The holiday break is about over, and the election campaign is restarting. So far, it seems most people have to keep reminding themselves voting will take place in just about three weeks. There has been, is, and will be nothing resembling Trudeaumania
to inspire any segment of the public.
Even the latest Liberal scandal news seems somehow familiar, tired. While details may be new, any potential revelations are almost certain to be greeted with a mix of cynicism and assertions the developments ought not be regarded as unexpected. And so, with the latest on the scandal front, it is Finance Minister Ralph Goodale left between the chopping block and answering press questions that involve vague accusations of someone somewhere linked to the ministry involved somehow in alleged stock manipulation. Maria Babbage, in a piece titled ‘Mounties Launch Criminal Investigation Into Possible Income Trust Leak,’ explains “the whiff of scandal was pumped into the federal election campaign Wednesday [28 December 2005] with confirmation that the RCMP has begun a criminal investigation into the possibility of a leak from the Liberal government prior to an announcement on taxation of income trusts.” Federal police authorities acknowledge their “probe stems from opposition complaints following a surge in trading of income trusts units on the Toronto Stock Exchange in the hours immediately before a major government announcement on the popular investment vehicles” [See Babbage’s Canadian Press report, 29 December 2005. Story posted at http://www.canada.com/topics/news/story.html?id=9fed81af-cb71-4dd4-be52-01a13544df32&k=86836
]. Goodale, in what may be interpreted as a break with tradition and ministerial responsibility, so far says he will not resign while any investigation proceeds. He maintains there is not even a hint that anything could bring his conduct into question, and undoubtedly his action may serve to underscore Liberal contentions that there is no new scandal about unfold. Nothing new.
But what is new is the media position on both the latest possible scandal and the substance of the current Liberal campaign. Over the past weeks there has been a somewhat subtle shift. And just what’s causing this? Gone is the widespread lack of substantive criticism of the Liberals. Also gone is the media willingness to back off from explaining what the impact of any potential scandal may be. Some reporters and analysts are already surfacing to suggest the latest developments, particularly in the context of an election campaign, may unseat the Grits. Can all these changes serve to benefit the Tories or the New Democrats?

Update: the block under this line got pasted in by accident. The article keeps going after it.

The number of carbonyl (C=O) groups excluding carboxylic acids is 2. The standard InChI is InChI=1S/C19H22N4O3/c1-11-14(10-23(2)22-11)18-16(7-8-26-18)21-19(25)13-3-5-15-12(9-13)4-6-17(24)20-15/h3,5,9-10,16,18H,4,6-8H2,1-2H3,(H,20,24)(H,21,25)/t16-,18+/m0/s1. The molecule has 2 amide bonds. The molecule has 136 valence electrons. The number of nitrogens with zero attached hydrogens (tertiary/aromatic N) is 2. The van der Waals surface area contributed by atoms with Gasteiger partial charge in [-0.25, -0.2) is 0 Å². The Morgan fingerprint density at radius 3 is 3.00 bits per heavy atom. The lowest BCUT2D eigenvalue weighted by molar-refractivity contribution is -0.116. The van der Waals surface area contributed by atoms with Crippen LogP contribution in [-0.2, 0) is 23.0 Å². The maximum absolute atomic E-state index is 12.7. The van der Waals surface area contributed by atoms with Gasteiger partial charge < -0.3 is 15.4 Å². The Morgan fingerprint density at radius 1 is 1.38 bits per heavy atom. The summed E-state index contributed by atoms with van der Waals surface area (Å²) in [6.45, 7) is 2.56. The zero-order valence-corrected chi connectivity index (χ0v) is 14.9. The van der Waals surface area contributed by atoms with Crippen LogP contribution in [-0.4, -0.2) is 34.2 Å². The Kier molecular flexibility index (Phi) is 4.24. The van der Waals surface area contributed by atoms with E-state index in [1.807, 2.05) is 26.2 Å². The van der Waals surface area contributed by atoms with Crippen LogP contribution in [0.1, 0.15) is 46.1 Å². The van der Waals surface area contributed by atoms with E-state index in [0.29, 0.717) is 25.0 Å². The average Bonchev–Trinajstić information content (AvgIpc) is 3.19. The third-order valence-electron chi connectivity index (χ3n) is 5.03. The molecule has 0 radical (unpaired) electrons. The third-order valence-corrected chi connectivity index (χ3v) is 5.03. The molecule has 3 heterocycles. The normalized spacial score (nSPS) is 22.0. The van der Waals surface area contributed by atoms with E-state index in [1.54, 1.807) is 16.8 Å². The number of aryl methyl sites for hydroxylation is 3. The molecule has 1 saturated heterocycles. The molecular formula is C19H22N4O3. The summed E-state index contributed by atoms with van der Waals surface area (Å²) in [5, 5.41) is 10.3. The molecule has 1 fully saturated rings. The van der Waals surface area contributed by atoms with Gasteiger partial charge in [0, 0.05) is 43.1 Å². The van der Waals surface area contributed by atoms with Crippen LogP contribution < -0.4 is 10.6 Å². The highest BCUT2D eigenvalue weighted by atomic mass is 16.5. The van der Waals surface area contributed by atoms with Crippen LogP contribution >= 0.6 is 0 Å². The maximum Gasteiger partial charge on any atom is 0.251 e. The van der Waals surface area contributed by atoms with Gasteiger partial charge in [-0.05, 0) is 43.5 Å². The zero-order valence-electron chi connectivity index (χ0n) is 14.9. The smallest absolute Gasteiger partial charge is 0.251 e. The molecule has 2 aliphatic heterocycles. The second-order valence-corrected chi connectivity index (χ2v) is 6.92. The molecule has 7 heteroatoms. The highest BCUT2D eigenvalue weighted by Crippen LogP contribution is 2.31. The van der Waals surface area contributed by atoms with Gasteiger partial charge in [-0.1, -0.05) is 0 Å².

Another novelty is the emergence of foreign policy as an issue. In fact, that happened about ten days ago. Well, should that be a surprise? After all, Canada is about to play a role in Afghanistan and the geopolitics of that part of the world on a scale the people of this country haven’t experienced since 1885. So, foreign policy may belong on the agenda. But the substance the three federal leaders brought to public attention underscored how little time they may want to spend talking about the issue. No, there was no mention of Afghanistan. But it was revealed that US submarines had been discovered in Canada’s Arctic waterways. Jack Layton, Stephen Harper, and Paul Martin lined up to explain how they would defend against such incursions, how they would deploy resources for the protection of our Arctic sovereignty. With Afghanistan, trade with the US, Quebec’s real and possible roles in the international community, China, India, foreign aid, hostage crises, have our leaders finally found the most salient discussion point?
Posted by Stan Markotich
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